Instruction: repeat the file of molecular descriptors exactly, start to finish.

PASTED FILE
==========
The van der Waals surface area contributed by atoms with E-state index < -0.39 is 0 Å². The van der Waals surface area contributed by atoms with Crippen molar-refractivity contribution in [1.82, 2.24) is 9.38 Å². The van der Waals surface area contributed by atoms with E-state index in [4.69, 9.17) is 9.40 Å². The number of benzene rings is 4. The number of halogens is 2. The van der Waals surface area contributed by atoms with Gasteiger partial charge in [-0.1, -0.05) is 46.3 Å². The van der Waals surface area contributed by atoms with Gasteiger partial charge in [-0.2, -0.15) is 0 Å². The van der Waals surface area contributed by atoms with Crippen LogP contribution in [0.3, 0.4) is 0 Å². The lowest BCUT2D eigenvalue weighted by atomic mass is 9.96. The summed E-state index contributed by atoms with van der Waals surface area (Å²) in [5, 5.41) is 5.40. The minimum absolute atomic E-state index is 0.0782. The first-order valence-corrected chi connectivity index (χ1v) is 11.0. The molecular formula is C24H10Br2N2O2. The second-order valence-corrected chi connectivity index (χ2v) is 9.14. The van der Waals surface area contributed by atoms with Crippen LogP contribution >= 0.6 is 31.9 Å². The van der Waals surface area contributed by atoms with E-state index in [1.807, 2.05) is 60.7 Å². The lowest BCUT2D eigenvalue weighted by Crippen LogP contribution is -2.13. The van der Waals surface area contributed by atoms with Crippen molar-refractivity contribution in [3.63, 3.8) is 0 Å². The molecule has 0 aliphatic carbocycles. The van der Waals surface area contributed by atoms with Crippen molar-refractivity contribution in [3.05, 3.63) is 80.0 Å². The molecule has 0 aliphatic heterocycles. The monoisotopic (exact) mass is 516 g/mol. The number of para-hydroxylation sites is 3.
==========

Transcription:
The van der Waals surface area contributed by atoms with E-state index < -0.39 is 0 Å². The van der Waals surface area contributed by atoms with Crippen molar-refractivity contribution in [1.82, 2.24) is 9.38 Å². The van der Waals surface area contributed by atoms with E-state index in [4.69, 9.17) is 9.40 Å². The number of benzene rings is 4. The number of halogens is 2. The van der Waals surface area contributed by atoms with Gasteiger partial charge in [-0.1, -0.05) is 46.3 Å². The van der Waals surface area contributed by atoms with Gasteiger partial charge in [-0.2, -0.15) is 0 Å². The van der Waals surface area contributed by atoms with Crippen LogP contribution in [0.3, 0.4) is 0 Å². The lowest BCUT2D eigenvalue weighted by atomic mass is 9.96. The summed E-state index contributed by atoms with van der Waals surface area (Å²) in [5, 5.41) is 5.40. The minimum absolute atomic E-state index is 0.0782. The first-order valence-corrected chi connectivity index (χ1v) is 11.0. The molecular formula is C24H10Br2N2O2. The second-order valence-corrected chi connectivity index (χ2v) is 9.14. The van der Waals surface area contributed by atoms with Crippen LogP contribution >= 0.6 is 31.9 Å². The van der Waals surface area contributed by atoms with E-state index in [1.807, 2.05) is 60.7 Å². The lowest BCUT2D eigenvalue weighted by Crippen LogP contribution is -2.13. The van der Waals surface area contributed by atoms with Crippen molar-refractivity contribution in [3.63, 3.8) is 0 Å². The molecule has 0 aliphatic carbocycles. The van der Waals surface area contributed by atoms with Crippen molar-refractivity contribution in [3.05, 3.63) is 80.0 Å². The molecule has 0 aliphatic heterocycles. The monoisotopic (exact) mass is 516 g/mol. The number of para-hydroxylation sites is 3.